STRONG IN FAITH: Listening to young people and creating and preserving safe spaces where discussion on vocations can thrive is a step in the right direction. Catholic schools, Church youth clubs, university chaplaincies… While Faith is a glorious wonder, making religious vocations less of a mystery could open hearts and minds. Parishes twith active youth ministries, creating ways for altar servers to progress to new roles in Church life for example, pave the way, as do schools and colleges that open career days to religious orders. Many struggle to find their way in life. We must dispel the idea of the shame of failure and encourage young people to try.

 

AIDAN MICHAEL COOK, Glasgow University: I think Gerald is entirely right about a ‘culture of vocation’ but I think this also goes beyond the mere choice of a state of life and touches on every aspect of what it means to be a Christian. It requires a lot of trust, but ultimately it is about placing ourselves entirely in God’s hands. And so I think the main message we need to understand is that it is only by following our vocation —God’s will for us—that we can find fulfilment and true happiness.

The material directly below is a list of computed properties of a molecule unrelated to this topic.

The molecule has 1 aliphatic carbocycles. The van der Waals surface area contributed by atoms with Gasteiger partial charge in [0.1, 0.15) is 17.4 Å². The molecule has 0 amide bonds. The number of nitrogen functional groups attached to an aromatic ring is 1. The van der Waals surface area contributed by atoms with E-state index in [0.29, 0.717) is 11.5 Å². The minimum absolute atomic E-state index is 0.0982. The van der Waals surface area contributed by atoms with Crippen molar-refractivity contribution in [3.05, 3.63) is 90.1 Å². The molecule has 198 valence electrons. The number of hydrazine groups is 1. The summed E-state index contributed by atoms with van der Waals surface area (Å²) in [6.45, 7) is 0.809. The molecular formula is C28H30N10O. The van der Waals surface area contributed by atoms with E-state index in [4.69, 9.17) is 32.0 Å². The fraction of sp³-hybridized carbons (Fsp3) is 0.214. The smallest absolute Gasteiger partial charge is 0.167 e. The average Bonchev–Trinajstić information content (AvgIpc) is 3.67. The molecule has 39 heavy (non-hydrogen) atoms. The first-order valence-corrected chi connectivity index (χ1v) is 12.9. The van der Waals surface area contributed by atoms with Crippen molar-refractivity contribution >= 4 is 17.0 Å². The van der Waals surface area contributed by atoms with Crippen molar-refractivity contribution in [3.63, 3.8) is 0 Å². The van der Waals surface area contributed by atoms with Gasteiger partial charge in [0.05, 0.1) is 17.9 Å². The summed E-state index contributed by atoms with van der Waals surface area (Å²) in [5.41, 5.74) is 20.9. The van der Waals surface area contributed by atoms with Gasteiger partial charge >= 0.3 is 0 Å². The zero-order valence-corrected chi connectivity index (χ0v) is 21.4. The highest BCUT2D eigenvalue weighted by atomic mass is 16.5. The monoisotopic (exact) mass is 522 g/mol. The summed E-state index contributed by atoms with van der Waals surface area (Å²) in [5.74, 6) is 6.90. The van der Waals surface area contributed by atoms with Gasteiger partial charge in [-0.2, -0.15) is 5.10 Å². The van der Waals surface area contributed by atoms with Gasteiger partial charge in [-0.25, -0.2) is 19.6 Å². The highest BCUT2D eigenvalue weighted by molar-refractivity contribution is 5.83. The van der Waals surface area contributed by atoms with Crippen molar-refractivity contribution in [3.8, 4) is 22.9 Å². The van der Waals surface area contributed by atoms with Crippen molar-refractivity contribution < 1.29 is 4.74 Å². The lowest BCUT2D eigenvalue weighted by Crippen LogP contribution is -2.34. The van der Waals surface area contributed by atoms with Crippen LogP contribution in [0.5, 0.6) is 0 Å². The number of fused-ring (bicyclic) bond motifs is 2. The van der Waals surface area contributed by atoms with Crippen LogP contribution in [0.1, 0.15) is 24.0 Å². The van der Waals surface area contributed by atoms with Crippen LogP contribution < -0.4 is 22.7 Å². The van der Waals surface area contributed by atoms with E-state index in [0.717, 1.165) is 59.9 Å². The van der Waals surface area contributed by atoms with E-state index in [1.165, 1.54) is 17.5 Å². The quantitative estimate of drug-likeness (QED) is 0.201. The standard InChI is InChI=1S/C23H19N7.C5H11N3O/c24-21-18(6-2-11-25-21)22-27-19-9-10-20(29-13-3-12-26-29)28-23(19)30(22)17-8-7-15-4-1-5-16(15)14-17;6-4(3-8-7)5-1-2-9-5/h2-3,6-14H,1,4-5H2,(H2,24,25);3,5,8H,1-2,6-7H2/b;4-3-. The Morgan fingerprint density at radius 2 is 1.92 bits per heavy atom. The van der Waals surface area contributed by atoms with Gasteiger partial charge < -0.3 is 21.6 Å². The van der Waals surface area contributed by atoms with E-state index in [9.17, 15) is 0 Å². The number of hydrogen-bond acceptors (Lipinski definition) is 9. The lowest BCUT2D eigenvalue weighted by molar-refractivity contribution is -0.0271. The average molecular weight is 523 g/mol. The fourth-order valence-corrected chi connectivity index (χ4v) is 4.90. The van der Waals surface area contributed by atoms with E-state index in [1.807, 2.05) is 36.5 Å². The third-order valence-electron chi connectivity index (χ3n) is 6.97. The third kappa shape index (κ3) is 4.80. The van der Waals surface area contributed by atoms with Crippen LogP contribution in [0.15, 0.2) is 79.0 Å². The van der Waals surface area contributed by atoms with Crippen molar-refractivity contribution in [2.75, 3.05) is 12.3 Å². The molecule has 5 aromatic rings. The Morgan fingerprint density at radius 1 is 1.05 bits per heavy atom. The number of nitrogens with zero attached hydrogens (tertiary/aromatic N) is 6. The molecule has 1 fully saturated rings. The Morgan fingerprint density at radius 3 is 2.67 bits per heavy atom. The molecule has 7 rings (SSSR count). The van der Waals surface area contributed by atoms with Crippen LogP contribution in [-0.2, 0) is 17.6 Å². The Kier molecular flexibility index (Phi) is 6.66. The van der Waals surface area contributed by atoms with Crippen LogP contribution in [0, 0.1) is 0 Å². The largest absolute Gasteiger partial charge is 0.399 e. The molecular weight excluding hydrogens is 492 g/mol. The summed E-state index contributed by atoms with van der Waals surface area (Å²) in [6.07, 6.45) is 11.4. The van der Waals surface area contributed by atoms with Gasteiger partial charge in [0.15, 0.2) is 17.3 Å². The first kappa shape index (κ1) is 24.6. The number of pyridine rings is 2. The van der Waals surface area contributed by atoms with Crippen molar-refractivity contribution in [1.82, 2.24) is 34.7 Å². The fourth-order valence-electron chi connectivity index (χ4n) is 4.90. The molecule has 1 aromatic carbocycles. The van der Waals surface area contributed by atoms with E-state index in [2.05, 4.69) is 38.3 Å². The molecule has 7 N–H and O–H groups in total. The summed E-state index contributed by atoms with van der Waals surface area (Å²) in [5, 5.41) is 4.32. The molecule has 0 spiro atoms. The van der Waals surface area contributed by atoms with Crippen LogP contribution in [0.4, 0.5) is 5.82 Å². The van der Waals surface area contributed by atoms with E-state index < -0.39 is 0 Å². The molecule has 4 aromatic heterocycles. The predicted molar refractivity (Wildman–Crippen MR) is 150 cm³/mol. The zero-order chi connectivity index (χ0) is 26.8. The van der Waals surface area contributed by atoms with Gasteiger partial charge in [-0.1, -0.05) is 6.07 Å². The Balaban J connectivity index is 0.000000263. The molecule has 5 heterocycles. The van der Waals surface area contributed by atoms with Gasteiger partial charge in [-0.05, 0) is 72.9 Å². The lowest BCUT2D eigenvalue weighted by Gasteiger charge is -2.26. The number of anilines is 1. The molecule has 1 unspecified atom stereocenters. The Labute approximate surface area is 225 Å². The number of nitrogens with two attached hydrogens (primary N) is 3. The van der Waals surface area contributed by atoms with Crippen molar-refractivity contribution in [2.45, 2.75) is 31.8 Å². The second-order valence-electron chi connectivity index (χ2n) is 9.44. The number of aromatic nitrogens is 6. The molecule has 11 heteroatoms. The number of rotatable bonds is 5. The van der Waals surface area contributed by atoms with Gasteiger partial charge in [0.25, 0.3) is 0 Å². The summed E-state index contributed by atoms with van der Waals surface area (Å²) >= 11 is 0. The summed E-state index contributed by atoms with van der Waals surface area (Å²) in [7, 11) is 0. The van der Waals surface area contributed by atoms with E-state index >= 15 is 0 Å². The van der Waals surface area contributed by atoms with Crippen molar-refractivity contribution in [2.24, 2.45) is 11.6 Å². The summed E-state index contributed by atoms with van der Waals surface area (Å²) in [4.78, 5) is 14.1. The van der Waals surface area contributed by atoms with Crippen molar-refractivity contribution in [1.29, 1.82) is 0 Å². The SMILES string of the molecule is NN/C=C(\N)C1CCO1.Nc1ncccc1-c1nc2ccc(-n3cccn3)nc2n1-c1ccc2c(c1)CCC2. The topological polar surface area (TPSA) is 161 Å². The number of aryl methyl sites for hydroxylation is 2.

FRASER DAVIDSON, Glasgow University: The most encouraging thing for me would be seeing someone live their vocation joyfully in Holiness.  Happiness is very infectious and if someone shows the joys of their vocation naturally young people will want to follow. Its the same vice-versa, if someone is thoroughly miserable and does not live the Christian faith then I cannot imagine it would be encouraging for young faithful people to consider following in their footsteps.

 

 

Next Time: What does the Real Presence of Christ in the Blessed Sacrament mean to you? Have your say at http://www.facebook.com/scostronginfaith

 

Follow God’s will and it may lead to a vocation

 

We can often fall into the trap of thinking that vocation is simply a question of choosing a state of life: priesthood, marriage, consecrated life. But vocation is about far more than that. At its heart, it is about following God’s will for us, and so we can distinguish different aspects. Firstly, the universal call to holiness by which God calls us all to be saints. Secondly, there is the particular calling by which each one of us is to fulfil God’s will for us.